LOUISVILLE, Ky. (WAVE) - Marsy’s Law, designed to give crime victims the same constitutionally protected rights as the accused and convicted passed in Kentucky with 63 percent of the votes Tuesday night.
Krista Gwynn said she wasn’t surprised by the news. She hopes one-day Marsy’s Law will help her heal.
Gwynn’s son, Christian Gwynn, was shot and killed last December at 19-years-old. Almost a year has passed, and his family still doesn’t know who pulled the trigger.
“My son got around 43rd and Market and a car came past, rolled down the window and shot my son, took my son’s life,” Gwynn said. Mistaken identity or whatever the case may be, someone pulled a gun out and shot my son and took my whole world away."
The tragedy has turned Gwynn into a crime victims' advocate, helping other families heal. now have the Marsy’s Law on their side thanks to Kentucky voters.
Marsy’s Law grants crime victims certain rights protected under the state’s constitution, including the right to be treated fairly, the right to confer with the prosecution, the right to attend key court proceedings, and restitution.
The law was named after a California woman killed by her ex-boyfriend,
“These young kids, once you pull that gun out and shoot that bullet you can’t pull it back, and once they lock you up, I feel like the people you’ve harmed should be notified if you’re getting out; if they move you from one facility to another, you should be notified,” Gwynn said.
However, WAVE 3 News' legal expert, Leland Hulbert says Marsy’s Law also has its downfalls.
“Kentucky can still pass specific statutes that interpret this law, but it likely is going to make the victims' rights more expansive,” Hulbert said. “The issue is, well what’s a victim?”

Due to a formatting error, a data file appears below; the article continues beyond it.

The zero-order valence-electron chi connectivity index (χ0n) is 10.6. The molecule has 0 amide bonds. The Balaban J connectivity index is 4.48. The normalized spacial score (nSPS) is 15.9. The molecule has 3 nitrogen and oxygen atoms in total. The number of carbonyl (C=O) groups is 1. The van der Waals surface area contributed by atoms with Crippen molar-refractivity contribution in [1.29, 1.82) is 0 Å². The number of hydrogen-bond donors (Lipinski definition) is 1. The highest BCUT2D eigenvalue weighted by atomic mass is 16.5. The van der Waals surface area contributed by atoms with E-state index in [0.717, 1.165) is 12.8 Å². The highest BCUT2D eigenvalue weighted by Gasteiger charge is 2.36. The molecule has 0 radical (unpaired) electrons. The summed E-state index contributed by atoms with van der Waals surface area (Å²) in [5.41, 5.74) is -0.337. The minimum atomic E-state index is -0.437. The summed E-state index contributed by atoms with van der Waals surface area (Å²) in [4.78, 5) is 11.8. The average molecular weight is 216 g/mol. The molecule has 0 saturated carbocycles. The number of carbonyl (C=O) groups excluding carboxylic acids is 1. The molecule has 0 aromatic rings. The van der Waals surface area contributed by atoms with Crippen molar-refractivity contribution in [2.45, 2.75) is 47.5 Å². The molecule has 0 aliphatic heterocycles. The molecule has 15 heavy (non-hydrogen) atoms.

Hulbert told WAVE 3 News a victim can range from a person involved in a no insurance case or a DUI to “obvious” victims involved in murder, assault, and rape. It would be up to the state and/or judge to determine who falls into the victim category at the beginning stages of the case.
Some critics say forcing the court to establish a victim early on could be argued as going against the defendant’s presumption of innocence.
Many have maintained Kentucky already has laws in place to protect crime victims according to Hulbert.
Marsy’s Law promises to help support victims and give them more rights, but critics have argued it fails to provide details on how to accomplish that.
Hulbert told WAVE 3 News there are no funding sources provided within the language of the law or available to help provide support for victims.
Gwynn said Kentucky needs more funding in order to make Marsy’s Law successful. She told WAVE 3 News she is hopeful it could help heal the hundreds of crime victims in Louisville and across the state, herself included.
“We want these families to know, yeah, you’re hurting, and you’ll spend the holidays without your loved one, but somebody that doesn’t know you loves you. It’s hard because my son loved Thanksgiving. My son’s birthday is on Thanksgiving and I’ll never see him again,” Gwynn said.
To read more about why advocates support Marsy’s Law, click here.
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